1.     It provides an introduction to the synthesis of complex organic molecules. Transformations for C-X and C-C bond-formation, functional group reactivity, chemoselectivity, regioselectivity, and the strategy of multistep synthesis will be the core topics that are covered. Concepts include strategy/retrosynthesis, advanced aromatic chemistry, protecting groups, stereochemistry, enolates and other carbonyl chemistry, alkene synthesis, reduction/oxidation (introductory), heterocycles, cross-coupling reactions and other modern methods of synthesis. A central theme of this course is the ability to recognize retrosynthetic simplification of target molecules and be able to provide forward synthetic proposals. Although the logic for this type of analysis evolved around natural products, this course emphasizes parallel strategies as they are applied to complex drugs. Given the recent increase in the structural complexity of drug molecules required to achieve specificity and potency while eschewing metabolic liabilities, knowledge of synthetic strategy is increasingly important in the pharmaceutical industry.
2.     Understand the concept and definitions of aromaticity.
3.     Draw products and reaction mechanisms for many reactions including all aromatic compounds, carbonyl-containing compounds, amines, carbohydrates, amino acids, lipids.
4.     Recognize stereochemistry and be able to apply the Cahn-Ingold-Prelog system to designation of stereochemistry (E/Z, R/S, re/si).
5.     Apply stereochemical aspects to reaction mechanism.
6.     Understand the fundamentals of reaction kinetics and be able to apply to the determination of reaction mechanism.
7.     Employ the reactions learned in designing multistep organic synthesis.
PH2CO7 Chemical bonding and Computational chemistry
1.     By the end of this course, students: will have a conceptual understanding of the laws of quantum mechanics necessary for the description of atoms and molecules and their chemical reaction; will be able to choose the appropriate method (in terms of applicability, accuracy, and economy) for the calculation of a given chemical problem; will be able to perform, understand, and interpret the results of the calculations and bring them in a publication ready form.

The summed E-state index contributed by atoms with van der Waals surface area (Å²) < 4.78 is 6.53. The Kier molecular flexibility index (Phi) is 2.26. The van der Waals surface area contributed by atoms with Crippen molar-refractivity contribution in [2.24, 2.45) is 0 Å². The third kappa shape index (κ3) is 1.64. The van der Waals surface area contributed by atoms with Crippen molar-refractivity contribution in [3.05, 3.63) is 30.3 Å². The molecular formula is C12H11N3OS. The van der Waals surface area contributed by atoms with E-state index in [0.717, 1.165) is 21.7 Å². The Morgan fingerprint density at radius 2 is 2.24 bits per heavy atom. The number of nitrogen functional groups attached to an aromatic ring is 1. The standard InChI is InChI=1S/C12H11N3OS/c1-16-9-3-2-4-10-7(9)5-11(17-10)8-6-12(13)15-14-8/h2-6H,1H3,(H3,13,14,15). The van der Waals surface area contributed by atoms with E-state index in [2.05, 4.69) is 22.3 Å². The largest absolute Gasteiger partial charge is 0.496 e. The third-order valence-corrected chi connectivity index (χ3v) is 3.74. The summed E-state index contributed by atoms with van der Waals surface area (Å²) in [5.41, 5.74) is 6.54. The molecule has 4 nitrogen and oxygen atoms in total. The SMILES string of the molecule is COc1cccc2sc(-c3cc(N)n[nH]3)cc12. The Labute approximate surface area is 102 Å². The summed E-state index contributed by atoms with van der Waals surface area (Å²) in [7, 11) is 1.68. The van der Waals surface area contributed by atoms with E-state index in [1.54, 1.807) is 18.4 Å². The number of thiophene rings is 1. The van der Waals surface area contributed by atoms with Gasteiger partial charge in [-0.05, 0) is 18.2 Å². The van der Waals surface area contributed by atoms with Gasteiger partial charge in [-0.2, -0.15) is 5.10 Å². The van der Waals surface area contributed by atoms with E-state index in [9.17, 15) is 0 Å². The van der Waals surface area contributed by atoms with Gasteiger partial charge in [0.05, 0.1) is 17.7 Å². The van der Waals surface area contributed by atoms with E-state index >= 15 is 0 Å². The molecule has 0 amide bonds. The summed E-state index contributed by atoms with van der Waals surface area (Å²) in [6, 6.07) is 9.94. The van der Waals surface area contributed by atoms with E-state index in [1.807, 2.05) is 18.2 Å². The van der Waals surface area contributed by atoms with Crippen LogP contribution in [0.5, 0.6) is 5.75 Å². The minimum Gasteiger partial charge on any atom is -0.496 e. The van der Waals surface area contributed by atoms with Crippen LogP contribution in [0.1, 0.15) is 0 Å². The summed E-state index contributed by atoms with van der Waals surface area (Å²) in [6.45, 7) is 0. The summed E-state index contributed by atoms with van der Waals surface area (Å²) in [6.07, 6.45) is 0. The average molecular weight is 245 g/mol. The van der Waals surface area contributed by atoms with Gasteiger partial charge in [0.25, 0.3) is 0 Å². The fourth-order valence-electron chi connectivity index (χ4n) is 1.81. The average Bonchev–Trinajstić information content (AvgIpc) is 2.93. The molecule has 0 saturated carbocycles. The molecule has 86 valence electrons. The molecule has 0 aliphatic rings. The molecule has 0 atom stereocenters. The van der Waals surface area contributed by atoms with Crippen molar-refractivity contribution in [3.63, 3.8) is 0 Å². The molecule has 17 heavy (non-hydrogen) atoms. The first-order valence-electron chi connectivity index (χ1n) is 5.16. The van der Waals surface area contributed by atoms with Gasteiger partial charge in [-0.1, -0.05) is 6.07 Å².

PH2CO8 Molecular spectroscopy
1.     Modern theoretical and experimental methods used to study problems of molecular structure and bonding; emphasis on spectroscopic techniques.
2.     The student performs rigorous characterization of their compound using 1- and 2-dimensional NMR techniques (1 H and 13C), mass spectrometry, infrared spectroscopy and polarimetry. The students then turn to analysis of the compound as a potential pharmaceutical by measuring the lipophilicity (logP) using liquid chromatography/mass spectrometry, binding to human serum albumin using fluorescence and circular dichroism spectroscopy, and toxicity using a brine shrimp assay. Though-out the course the students are grouped in a “team” that has related compounds and are asked to compare and contrast their data from these various experiments to enhance data analysis skills required for professional chemists. There is a weekly lecture component to provide the background for each element of the laboratory course.
PH3CO9 Synthetic and bioorganic chemistry
1.     A central theme of this course is to recognize the chemical building blocks in nature that enable student to link structures to biosynthetic hypotheses. The four major biosynthetic pathways (fatty acid/poly propionate synthesis, shikimate pathway, isoprenoids and alkaloid biosynthesis) are consistently discussed in detail. Additional topics can include biosynthetic origins of carbohydrates and nonribosomal peptides (NRPs), structure determination by multiple spectroscopic methods (MS and NMR), and the chemical synthesis of natural products and their derivatives.
PH3C10 Physical Chemistry
2.     Students will acquire a good knowledge on the chemical kinetics, unimolecular and bimolecular reactions, fast reactions, Catalysis, Surface chemical reactions and Photochemistry of atoms and molecules.